Terrorism or Thought Crimes?
The latest chapter in the assault on American civil liberties has begun, and this time it is unfolding in a courthouse in downtown Boston. The trial of Tarek Mehanna , a young man from Sudbury, Massachusetts, has the potential to redefine the limits of free speech within draconian parameters that would essentially outlaw criticism of US foreign policy by American citizens. At the same time, it represents a general attack on Muslim-American communities, as it validates FBI tactics of spying in mosques, pressuring young Muslims into acting as informants, and the surveillance of American citizens under the flimsiest of pretexts.
The trial of Tarek Mehanna at Moakley Courthouse for conspiracy and “material support for terrorism” began on October 24. The date is significant; October 26, 2011 marked 10 years since the passage of the USA Patriot Act. This law has expanded the FBI’s ability to spy on American citizens with little or no oversight, legalizing secret searches of private property, private medical records, Internet usage, and anything else that leaves a record. The FBI does not even need to show that there is sufficient cause for suspicion; instead, as long as it claims the investigation is related to “terrorism,” it has writ large to search at will and use any evidence it finds in a court of law.
This case is occurring within the larger context of a wider crackdown on dissent against US foreign policy among Muslim communities in this country. Mehanna was an active member of his local mosque, and he was assertive and vocal in his criticisms of US foreign policy in the Middle East. Talking about resistance is not a crime, and discussing the right of Iraqis and Afghans to self-defense in a context of occupation, a right recognized in the Geneva Convention, is protected free speech. In an age of Islamophobic hysteria and fear at the prospect of “homegrown terror,” having the government pressure young men at mosques to turn in their friends for talking about being angry has become the new normal.
And for Tarek Mehanna, a doctor of pharmacy actively involved in Internet forums protesting the American invasion of Iraq, this is exactly what happened. After years of being pressured unsuccessfully by the FBI to inform on his friends at his local mosque, Mehanna was arrested for “lying to federal officials.” This lying, of course, had occurred during the process of trying to get the FBI to stop harassing him, and the FBI subsequently let him go, conscious that they lacked a coherent case. A year later, however, he was bundled away in the early morning hours, this time to be kept in 23-hour a day solitary confinement in a 10-foot by 15-foot cell at a maximum-security prison; he has been in those conditions for more than two years. The charges they added after his second arrest were more serious and focused on providing “material support for terrorism.”
These accusations, however, have been supported by shaky evidence at best. In order to support allegations that Mehanna provided this support, prosecutors have drawn upon the wealth of Islamic legal texts that Mehanna translated suggesting that Mehanna’s translations were used by “terrorists” to justify their actions. Mehanna is an avid scholar and translator of medieval Islamic legal thought; as a translator, he is not responsible for who reads his translations and what is done with them. Independent translation is not material support for terrorism by any stretch. In order to be considered material support under this law, Mehanna would have had to translate under the direct order of a designated foreign terrorist organization. He was once approached by Al-Qaeda to help translate a document, a fact about which that the prosecution is very vocal; what the prosecution fails to mention is that Mehanna never translated said document. If you do not translate something, Mehanna’s defense counsel argues, is that the same as if you did?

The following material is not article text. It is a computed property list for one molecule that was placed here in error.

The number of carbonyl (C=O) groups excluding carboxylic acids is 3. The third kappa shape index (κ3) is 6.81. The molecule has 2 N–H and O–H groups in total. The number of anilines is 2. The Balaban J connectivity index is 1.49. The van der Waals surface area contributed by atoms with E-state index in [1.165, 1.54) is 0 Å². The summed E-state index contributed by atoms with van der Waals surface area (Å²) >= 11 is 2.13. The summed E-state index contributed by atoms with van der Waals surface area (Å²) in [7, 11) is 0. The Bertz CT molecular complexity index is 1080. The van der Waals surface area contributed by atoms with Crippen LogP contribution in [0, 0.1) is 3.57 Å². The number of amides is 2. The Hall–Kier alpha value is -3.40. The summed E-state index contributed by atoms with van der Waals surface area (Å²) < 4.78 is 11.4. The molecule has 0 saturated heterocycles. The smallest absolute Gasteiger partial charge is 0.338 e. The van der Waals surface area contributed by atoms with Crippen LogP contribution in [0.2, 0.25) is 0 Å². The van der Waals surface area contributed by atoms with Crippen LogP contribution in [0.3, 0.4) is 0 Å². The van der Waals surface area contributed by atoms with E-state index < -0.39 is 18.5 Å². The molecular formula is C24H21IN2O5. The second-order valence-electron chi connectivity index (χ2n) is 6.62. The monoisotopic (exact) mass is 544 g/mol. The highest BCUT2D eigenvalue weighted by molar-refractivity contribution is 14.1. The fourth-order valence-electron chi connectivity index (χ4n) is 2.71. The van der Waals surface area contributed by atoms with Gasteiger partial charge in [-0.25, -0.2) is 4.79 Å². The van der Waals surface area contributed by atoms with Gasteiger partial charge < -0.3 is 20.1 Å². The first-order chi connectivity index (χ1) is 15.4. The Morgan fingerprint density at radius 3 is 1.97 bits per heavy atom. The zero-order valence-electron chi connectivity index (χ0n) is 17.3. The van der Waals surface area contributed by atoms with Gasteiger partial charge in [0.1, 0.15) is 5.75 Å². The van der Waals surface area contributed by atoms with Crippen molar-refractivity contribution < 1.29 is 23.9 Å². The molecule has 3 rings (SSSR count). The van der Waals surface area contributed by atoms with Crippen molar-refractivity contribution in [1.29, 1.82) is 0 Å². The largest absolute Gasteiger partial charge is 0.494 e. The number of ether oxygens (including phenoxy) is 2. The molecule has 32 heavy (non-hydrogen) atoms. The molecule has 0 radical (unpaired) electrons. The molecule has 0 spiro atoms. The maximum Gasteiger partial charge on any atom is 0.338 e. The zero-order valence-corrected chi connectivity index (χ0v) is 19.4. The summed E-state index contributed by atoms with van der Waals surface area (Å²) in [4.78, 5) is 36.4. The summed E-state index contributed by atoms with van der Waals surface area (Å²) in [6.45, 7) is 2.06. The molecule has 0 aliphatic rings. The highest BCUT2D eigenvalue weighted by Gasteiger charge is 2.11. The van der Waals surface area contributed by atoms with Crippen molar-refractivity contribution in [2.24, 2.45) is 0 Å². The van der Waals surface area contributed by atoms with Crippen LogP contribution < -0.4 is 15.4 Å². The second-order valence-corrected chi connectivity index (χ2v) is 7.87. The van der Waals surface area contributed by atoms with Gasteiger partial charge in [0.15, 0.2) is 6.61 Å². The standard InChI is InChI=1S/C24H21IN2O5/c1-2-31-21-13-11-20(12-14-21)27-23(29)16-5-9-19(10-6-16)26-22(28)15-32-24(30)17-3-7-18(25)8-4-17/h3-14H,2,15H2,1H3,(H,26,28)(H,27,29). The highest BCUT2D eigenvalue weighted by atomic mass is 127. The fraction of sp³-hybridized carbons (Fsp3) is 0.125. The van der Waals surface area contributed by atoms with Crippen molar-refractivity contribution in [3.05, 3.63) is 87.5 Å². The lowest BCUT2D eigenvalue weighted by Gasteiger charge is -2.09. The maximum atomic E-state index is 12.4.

Why then is Mehanna being prosecuted? The FBI has been clear about this from the beginning. From 2005 to 2008, the FBI hounded Mehanna and pressured him to become an informant, a period during which they spied on him and his friends. They explained to Mehanna’s attorney in a 2008 telephone interview, "If your client does not collaborate with us, we will make his life a living hell." When one of Mehanna’s friends buckled under FBI pressure in 2009 and became an informant, Mehanna was arrested again.
The trial has been underway now for about three weeks, during which the prosecution has repeatedly shown the court unrelated videos of the September 11th attacks and footage of American military convoys in Iraq being blown up. Their intent is clear: disagreeing with American policies and advocating for Muslims to fight against the US military’s violent occupation of Muslim countries is terrorism. This trial threatens to establish a chilling precedent for civil liberties within the Muslim community as well as within America at large. It is in the interest of our freedom that we must support Tarek Mehanna.
Alex R. Shams is an A.M. candidate in Middle Eastern Studies.